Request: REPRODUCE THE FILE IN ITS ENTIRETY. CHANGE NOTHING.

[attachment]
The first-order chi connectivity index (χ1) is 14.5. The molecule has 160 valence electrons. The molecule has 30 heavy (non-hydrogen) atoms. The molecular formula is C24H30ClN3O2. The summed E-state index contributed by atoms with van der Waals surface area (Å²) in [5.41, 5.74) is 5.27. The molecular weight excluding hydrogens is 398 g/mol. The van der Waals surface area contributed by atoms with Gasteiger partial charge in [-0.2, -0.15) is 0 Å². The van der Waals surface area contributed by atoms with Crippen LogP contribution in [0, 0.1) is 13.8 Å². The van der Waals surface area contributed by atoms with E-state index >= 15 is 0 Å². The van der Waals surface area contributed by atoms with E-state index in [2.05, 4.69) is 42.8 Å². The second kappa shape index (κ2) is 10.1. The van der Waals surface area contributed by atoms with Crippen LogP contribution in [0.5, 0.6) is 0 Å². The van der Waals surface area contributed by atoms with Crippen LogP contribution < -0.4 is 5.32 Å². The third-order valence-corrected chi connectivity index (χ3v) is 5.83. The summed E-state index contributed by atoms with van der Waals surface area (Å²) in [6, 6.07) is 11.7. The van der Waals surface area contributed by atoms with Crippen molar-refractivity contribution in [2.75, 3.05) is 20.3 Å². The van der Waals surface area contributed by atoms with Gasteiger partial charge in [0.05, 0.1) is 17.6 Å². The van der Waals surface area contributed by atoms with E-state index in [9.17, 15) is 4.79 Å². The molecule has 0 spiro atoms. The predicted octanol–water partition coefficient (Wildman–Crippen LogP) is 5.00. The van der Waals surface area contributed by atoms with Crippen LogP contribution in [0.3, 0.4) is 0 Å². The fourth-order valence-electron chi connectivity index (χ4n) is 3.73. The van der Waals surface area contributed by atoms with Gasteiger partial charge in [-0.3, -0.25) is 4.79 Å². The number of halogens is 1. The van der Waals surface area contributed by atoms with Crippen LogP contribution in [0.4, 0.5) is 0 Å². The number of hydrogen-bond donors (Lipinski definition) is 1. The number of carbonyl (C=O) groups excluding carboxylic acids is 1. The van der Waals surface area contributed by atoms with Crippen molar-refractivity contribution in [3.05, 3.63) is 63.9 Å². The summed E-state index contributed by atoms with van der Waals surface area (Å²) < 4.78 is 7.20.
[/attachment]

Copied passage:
The first-order chi connectivity index (χ1) is 14.5. The molecule has 160 valence electrons. The molecule has 30 heavy (non-hydrogen) atoms. The molecular formula is C24H30ClN3O2. The summed E-state index contributed by atoms with van der Waals surface area (Å²) in [5.41, 5.74) is 5.27. The molecular weight excluding hydrogens is 398 g/mol. The van der Waals surface area contributed by atoms with Gasteiger partial charge in [-0.2, -0.15) is 0 Å². The van der Waals surface area contributed by atoms with Crippen LogP contribution in [0, 0.1) is 13.8 Å². The van der Waals surface area contributed by atoms with E-state index >= 15 is 0 Å². The van der Waals surface area contributed by atoms with E-state index in [2.05, 4.69) is 42.8 Å². The second kappa shape index (κ2) is 10.1. The van der Waals surface area contributed by atoms with Crippen LogP contribution in [0.5, 0.6) is 0 Å². The van der Waals surface area contributed by atoms with Crippen LogP contribution < -0.4 is 5.32 Å². The third-order valence-corrected chi connectivity index (χ3v) is 5.83. The summed E-state index contributed by atoms with van der Waals surface area (Å²) in [6, 6.07) is 11.7. The van der Waals surface area contributed by atoms with Crippen molar-refractivity contribution in [2.75, 3.05) is 20.3 Å². The van der Waals surface area contributed by atoms with Gasteiger partial charge in [0.05, 0.1) is 17.6 Å². The van der Waals surface area contributed by atoms with E-state index in [9.17, 15) is 4.79 Å². The molecule has 0 spiro atoms. The predicted octanol–water partition coefficient (Wildman–Crippen LogP) is 5.00. The van der Waals surface area contributed by atoms with Crippen LogP contribution in [0.3, 0.4) is 0 Å². The fourth-order valence-electron chi connectivity index (χ4n) is 3.73. The van der Waals surface area contributed by atoms with Gasteiger partial charge in [-0.3, -0.25) is 4.79 Å². The number of halogens is 1. The van der Waals surface area contributed by atoms with Crippen LogP contribution in [0.4, 0.5) is 0 Å². The number of hydrogen-bond donors (Lipinski definition) is 1. The number of carbonyl (C=O) groups excluding carboxylic acids is 1. The van der Waals surface area contributed by atoms with Crippen molar-refractivity contribution in [3.05, 3.63) is 63.9 Å². The summed E-state index contributed by atoms with van der Waals surface area (Å²) < 4.78 is 7.20.